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JOHN I. 47.

"Behold an Israelite indeed, in whom there is no Guile."

1. SOME years ago a very ingenious man, Professor Hutcheson of Glasgow, published two Treatises, on the Original of our Ideas of Beauty and Virtue. In the latter of these he maintains, That the very Essence of Virtue is, The love of our fellow-creatures. He endeavours to prove, That Virtue and Benevolence are one and the same thing: that every temper is only so far virtuous, as it partakes of the nature of Benevolence: and that all our words and actions are then only virtuous, when they spring from the same principle. "But does he not suppose Gratitude, or the Love of God, to be the foundation of this Benevolence?" By no means: such a supposition as this never entered into his mind. Nay, he supposes just the contrary: he does not make the least scruple to aver, That if any temper or action be produced, by any regard to God, or any view to a reward from him, it is not virtuous at all: and that if an action spring partly from benevolence, and partly from a view to God, the more there is in it of a view to God, the less there is of virtue.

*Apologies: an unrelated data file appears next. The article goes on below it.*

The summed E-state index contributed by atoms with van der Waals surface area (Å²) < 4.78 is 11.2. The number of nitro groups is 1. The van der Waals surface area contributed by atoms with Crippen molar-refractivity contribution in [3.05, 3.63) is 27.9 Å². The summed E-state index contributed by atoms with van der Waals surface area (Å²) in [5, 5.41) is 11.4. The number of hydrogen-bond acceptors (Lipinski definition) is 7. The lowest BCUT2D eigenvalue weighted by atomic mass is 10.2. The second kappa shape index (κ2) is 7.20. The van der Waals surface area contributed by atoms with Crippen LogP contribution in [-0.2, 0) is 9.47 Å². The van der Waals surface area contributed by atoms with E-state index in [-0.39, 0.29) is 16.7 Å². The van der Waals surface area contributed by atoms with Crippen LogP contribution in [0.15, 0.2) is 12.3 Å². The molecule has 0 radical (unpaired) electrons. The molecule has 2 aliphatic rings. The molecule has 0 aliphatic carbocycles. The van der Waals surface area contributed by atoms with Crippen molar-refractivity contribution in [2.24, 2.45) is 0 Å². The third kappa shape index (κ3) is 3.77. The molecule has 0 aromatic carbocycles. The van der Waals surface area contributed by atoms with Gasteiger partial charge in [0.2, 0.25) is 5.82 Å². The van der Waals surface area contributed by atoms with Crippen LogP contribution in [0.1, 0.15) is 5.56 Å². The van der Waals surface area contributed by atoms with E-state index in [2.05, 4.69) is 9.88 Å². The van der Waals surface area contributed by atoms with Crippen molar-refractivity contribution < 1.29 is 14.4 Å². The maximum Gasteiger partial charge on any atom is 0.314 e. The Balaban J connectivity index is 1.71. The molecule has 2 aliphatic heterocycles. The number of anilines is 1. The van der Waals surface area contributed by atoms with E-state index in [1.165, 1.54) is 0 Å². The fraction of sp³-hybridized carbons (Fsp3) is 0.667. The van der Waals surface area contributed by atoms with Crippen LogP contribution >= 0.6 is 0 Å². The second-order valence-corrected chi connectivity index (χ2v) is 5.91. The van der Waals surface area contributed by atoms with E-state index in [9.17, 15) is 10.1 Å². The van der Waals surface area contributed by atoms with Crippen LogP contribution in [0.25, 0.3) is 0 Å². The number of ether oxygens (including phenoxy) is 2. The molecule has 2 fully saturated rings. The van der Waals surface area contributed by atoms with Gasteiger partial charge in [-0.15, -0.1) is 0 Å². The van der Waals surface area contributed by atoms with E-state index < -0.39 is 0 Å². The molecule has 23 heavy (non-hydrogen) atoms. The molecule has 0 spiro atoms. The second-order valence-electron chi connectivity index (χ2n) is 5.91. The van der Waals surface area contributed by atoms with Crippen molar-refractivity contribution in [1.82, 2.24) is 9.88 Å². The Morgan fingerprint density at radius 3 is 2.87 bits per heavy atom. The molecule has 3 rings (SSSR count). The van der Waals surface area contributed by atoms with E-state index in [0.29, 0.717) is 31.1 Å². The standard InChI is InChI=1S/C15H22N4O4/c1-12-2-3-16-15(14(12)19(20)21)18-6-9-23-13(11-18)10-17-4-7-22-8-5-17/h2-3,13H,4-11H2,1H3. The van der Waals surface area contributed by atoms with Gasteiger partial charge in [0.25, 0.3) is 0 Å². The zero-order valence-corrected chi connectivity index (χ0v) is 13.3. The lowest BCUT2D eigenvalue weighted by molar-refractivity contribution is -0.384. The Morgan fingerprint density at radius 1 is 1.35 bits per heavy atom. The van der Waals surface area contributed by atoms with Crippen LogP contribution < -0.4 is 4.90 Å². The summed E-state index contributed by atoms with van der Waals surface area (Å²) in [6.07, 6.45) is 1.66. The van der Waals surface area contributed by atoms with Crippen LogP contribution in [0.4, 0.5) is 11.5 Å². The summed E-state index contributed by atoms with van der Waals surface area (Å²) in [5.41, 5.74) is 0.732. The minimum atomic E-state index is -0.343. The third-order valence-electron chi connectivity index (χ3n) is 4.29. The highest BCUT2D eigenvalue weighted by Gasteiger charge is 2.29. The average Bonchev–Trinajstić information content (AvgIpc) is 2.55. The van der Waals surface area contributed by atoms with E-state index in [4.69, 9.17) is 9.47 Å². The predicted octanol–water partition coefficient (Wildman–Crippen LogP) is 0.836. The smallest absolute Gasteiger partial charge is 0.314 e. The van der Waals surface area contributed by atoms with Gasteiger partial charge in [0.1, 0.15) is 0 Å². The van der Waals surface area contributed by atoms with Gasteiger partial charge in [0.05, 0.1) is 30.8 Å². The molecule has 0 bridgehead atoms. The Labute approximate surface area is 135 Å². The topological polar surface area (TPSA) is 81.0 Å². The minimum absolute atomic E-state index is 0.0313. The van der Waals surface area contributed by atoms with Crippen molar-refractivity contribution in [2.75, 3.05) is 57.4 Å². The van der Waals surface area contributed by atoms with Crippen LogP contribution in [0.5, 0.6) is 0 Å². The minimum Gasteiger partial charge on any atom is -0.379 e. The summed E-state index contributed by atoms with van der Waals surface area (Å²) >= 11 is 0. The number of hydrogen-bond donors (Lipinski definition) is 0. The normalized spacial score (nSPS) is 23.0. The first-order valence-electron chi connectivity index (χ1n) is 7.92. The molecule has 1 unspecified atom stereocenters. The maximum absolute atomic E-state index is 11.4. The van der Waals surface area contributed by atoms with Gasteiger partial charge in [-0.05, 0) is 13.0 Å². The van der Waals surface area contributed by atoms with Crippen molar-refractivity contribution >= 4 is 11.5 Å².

2. I cannot see this beautiful Essay of Mr. Hutcheson's VOL. X.